There are rare circumstances when a player slips through the cracks. The most obvious examples are Ichiro Suzuki and Albert Pujols made their first appearance on a trading card in the same year in which they played their first MLB game, 2001. At the time, this anomaly set the hobby on fire and drove demand for 2001 baseball cards through the roof. Even day, finding unopened boxes of baseball cards from that year is rare and when found, they are often very expensive.

Let’s take Bryce Harper as an example. A highly touted prospect, Harper had more than 250 baseball cards produced before he ever played a Major League game. His first card was produced by Upper Deck while he was on the 16-and-under USA Baseball National team in 2008-09. In addition to his base card, Harper had five autograph cards in the set. His first “official” “rookie” card wouldn’t be produced until 2012. In an effort to bolster the value of his Topps base rookie card, the manufacturer short-printed it compared to the rest of the cards in the set. The gimmick worked to some degree, with the Topps card currently selling in the $45 range, which is much higher than these cards often sell for of other players. However, the value of that USA Baseball card, in the same condition, sells in the $175 range.

Bryce Harper’s 16-and-under USA Baseball National team card from 2008. It was his first card and sells for $175.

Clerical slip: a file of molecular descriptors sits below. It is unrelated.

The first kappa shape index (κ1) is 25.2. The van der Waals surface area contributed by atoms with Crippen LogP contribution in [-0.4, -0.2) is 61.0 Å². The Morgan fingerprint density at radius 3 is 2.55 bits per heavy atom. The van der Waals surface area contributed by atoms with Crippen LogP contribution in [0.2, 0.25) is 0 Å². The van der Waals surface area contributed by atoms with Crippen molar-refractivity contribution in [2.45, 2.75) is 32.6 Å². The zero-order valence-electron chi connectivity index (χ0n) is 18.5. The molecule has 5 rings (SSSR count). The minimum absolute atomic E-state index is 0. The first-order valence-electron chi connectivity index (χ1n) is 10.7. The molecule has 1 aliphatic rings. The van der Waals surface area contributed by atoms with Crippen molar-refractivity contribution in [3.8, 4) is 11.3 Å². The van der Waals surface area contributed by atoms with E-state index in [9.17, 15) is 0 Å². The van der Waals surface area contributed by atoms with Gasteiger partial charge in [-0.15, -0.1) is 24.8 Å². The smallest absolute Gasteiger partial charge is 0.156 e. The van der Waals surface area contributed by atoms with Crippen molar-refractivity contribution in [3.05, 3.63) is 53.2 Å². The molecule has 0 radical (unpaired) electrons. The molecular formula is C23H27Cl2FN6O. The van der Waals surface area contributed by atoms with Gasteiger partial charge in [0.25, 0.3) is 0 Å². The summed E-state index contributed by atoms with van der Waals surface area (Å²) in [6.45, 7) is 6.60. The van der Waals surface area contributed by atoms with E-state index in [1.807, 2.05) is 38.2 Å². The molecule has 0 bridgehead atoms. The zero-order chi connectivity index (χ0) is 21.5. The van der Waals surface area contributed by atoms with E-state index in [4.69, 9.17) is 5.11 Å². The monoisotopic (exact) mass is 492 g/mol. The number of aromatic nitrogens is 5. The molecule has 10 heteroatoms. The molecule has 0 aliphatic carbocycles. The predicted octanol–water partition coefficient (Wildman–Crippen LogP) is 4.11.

Bryce Harper’s 16-and-under USA Baseball National team card from 2008. It was his first card and sells for $175.

Harper’s “official” MLB rookie card, which came out in 2012, sells for $45, but only because Topps short-printed it.

Harper’s “official” MLB rookie card, which came out in 2012, sells for $45, but only because Topps short-printed it.

The prices for these cards, however, pale in comparison to those paid for some of Harper’s earlier, pre-rookie cards. Some of the modern practices employed by trading card manufactures to increase the immediate value of a card involve self-created scarcity. These cards may have different color parallels with ever-diminishing serial numbering or autographs and the use of game-used memorabilia embedded in the cards. These elements are used in a card’s design to add further value to them. Some of Harper’s rarer cards have sold for five figures in the initial rush to capitalize on his impending stardom.

Despite all this information, when it comes to determining a player’s “best” card, there is no simple science. Just don’t expect it to be the one with the friendly “RC” logo on it, because chances are, it’s not.


Rob Bertrand has been an active collector of sports cards and memorabilia for more than 20 years. His involvement in the hobby community is well documented, having been the content manager for the Card Corner Club website before the company’s merger with CardboardConnection in 2011, where he is now a staff writer and multimedia content producer. Rob is also the co-host of the sports collectibles hobby’s only live and nationally broadcast radio show, Cardboard Connection Radio. He is the author of the highly respected and trafficked blog, Voice of the Collector and you can follow him on Twitter @VOTC. A dealer himself, Rob runs an online business through eBay, and is frequently asked to consign collections.